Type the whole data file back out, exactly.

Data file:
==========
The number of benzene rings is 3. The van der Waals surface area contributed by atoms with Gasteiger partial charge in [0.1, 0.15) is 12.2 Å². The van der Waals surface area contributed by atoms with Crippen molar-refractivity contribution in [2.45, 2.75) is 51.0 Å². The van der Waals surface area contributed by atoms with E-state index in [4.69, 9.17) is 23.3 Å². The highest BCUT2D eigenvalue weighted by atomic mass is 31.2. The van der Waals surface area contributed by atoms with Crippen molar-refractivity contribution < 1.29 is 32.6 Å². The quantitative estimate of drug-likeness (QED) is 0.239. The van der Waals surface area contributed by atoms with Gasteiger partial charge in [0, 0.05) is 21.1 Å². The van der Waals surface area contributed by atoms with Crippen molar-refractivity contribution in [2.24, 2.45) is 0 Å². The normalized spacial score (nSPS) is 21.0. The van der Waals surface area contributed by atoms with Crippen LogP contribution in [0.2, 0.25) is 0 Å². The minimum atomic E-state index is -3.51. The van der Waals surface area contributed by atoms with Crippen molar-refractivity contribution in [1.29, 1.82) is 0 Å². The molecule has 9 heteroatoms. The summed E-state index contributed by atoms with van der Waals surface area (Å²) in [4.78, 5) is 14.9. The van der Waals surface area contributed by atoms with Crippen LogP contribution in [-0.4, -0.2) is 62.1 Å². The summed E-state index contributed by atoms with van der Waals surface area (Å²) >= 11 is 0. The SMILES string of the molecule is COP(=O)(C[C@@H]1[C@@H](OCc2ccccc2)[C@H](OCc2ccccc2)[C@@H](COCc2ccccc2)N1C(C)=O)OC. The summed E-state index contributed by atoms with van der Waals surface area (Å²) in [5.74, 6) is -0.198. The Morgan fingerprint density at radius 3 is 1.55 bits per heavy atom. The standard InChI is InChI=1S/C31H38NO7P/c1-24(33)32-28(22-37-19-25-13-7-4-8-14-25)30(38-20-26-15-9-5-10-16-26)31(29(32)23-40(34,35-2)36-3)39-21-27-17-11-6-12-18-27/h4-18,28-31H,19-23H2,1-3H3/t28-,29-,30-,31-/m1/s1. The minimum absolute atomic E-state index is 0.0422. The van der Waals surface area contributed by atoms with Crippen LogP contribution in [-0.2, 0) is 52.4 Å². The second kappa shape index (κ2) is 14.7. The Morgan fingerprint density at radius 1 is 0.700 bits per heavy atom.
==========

The number of benzene rings is 3. The van der Waals surface area contributed by atoms with Gasteiger partial charge in [0.1, 0.15) is 12.2 Å². The van der Waals surface area contributed by atoms with Crippen molar-refractivity contribution in [2.45, 2.75) is 51.0 Å². The van der Waals surface area contributed by atoms with E-state index in [4.69, 9.17) is 23.3 Å². The highest BCUT2D eigenvalue weighted by atomic mass is 31.2. The van der Waals surface area contributed by atoms with Crippen molar-refractivity contribution < 1.29 is 32.6 Å². The quantitative estimate of drug-likeness (QED) is 0.239. The van der Waals surface area contributed by atoms with Gasteiger partial charge in [0, 0.05) is 21.1 Å². The van der Waals surface area contributed by atoms with Crippen molar-refractivity contribution in [2.24, 2.45) is 0 Å². The normalized spacial score (nSPS) is 21.0. The van der Waals surface area contributed by atoms with Crippen LogP contribution in [0.2, 0.25) is 0 Å². The minimum atomic E-state index is -3.51. The van der Waals surface area contributed by atoms with Crippen molar-refractivity contribution in [1.29, 1.82) is 0 Å². The molecule has 9 heteroatoms. The summed E-state index contributed by atoms with van der Waals surface area (Å²) in [4.78, 5) is 14.9. The van der Waals surface area contributed by atoms with Crippen LogP contribution in [-0.4, -0.2) is 62.1 Å². The summed E-state index contributed by atoms with van der Waals surface area (Å²) >= 11 is 0. The SMILES string of the molecule is COP(=O)(C[C@@H]1[C@@H](OCc2ccccc2)[C@H](OCc2ccccc2)[C@@H](COCc2ccccc2)N1C(C)=O)OC. The summed E-state index contributed by atoms with van der Waals surface area (Å²) in [5.74, 6) is -0.198. The Morgan fingerprint density at radius 3 is 1.55 bits per heavy atom. The standard InChI is InChI=1S/C31H38NO7P/c1-24(33)32-28(22-37-19-25-13-7-4-8-14-25)30(38-20-26-15-9-5-10-16-26)31(29(32)23-40(34,35-2)36-3)39-21-27-17-11-6-12-18-27/h4-18,28-31H,19-23H2,1-3H3/t28-,29-,30-,31-/m1/s1. The minimum absolute atomic E-state index is 0.0422. The van der Waals surface area contributed by atoms with Crippen LogP contribution in [-0.2, 0) is 52.4 Å². The second kappa shape index (κ2) is 14.7. The Morgan fingerprint density at radius 1 is 0.700 bits per heavy atom.